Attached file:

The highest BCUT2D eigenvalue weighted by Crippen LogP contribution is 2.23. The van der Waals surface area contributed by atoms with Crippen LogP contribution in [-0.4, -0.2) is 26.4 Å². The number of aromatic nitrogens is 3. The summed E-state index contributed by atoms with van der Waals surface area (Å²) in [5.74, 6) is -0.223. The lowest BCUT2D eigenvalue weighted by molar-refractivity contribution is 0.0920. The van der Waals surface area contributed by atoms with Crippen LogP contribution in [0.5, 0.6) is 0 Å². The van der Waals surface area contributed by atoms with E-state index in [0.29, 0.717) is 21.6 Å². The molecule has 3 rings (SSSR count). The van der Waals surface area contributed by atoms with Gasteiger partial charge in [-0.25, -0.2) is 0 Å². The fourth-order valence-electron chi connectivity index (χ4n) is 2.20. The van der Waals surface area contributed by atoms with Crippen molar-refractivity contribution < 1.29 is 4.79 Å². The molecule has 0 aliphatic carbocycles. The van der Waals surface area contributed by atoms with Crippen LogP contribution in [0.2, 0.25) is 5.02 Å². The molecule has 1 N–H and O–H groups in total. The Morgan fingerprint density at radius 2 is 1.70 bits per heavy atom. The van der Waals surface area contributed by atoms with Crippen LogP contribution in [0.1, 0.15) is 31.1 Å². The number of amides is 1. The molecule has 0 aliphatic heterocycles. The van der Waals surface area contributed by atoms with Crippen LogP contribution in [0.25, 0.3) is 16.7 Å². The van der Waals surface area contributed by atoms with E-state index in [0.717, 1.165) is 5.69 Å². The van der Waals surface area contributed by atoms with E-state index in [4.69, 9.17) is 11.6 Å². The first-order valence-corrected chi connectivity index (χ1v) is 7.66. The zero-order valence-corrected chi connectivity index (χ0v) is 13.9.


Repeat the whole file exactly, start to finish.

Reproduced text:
The highest BCUT2D eigenvalue weighted by Crippen LogP contribution is 2.23. The van der Waals surface area contributed by atoms with Crippen LogP contribution in [-0.4, -0.2) is 26.4 Å². The number of aromatic nitrogens is 3. The summed E-state index contributed by atoms with van der Waals surface area (Å²) in [5.74, 6) is -0.223. The lowest BCUT2D eigenvalue weighted by molar-refractivity contribution is 0.0920. The van der Waals surface area contributed by atoms with Crippen LogP contribution in [0.5, 0.6) is 0 Å². The van der Waals surface area contributed by atoms with E-state index in [0.29, 0.717) is 21.6 Å². The molecule has 3 rings (SSSR count). The van der Waals surface area contributed by atoms with Gasteiger partial charge in [-0.25, -0.2) is 0 Å². The fourth-order valence-electron chi connectivity index (χ4n) is 2.20. The van der Waals surface area contributed by atoms with Crippen molar-refractivity contribution < 1.29 is 4.79 Å². The molecule has 0 aliphatic carbocycles. The van der Waals surface area contributed by atoms with Crippen LogP contribution in [0.2, 0.25) is 5.02 Å². The molecule has 1 N–H and O–H groups in total. The Morgan fingerprint density at radius 2 is 1.70 bits per heavy atom. The van der Waals surface area contributed by atoms with Crippen LogP contribution in [0.1, 0.15) is 31.1 Å². The number of amides is 1. The molecule has 0 aliphatic heterocycles. The van der Waals surface area contributed by atoms with Crippen LogP contribution in [0.25, 0.3) is 16.7 Å². The van der Waals surface area contributed by atoms with E-state index in [0.717, 1.165) is 5.69 Å². The van der Waals surface area contributed by atoms with E-state index in [4.69, 9.17) is 11.6 Å². The first-order valence-corrected chi connectivity index (χ1v) is 7.66. The zero-order valence-corrected chi connectivity index (χ0v) is 13.9.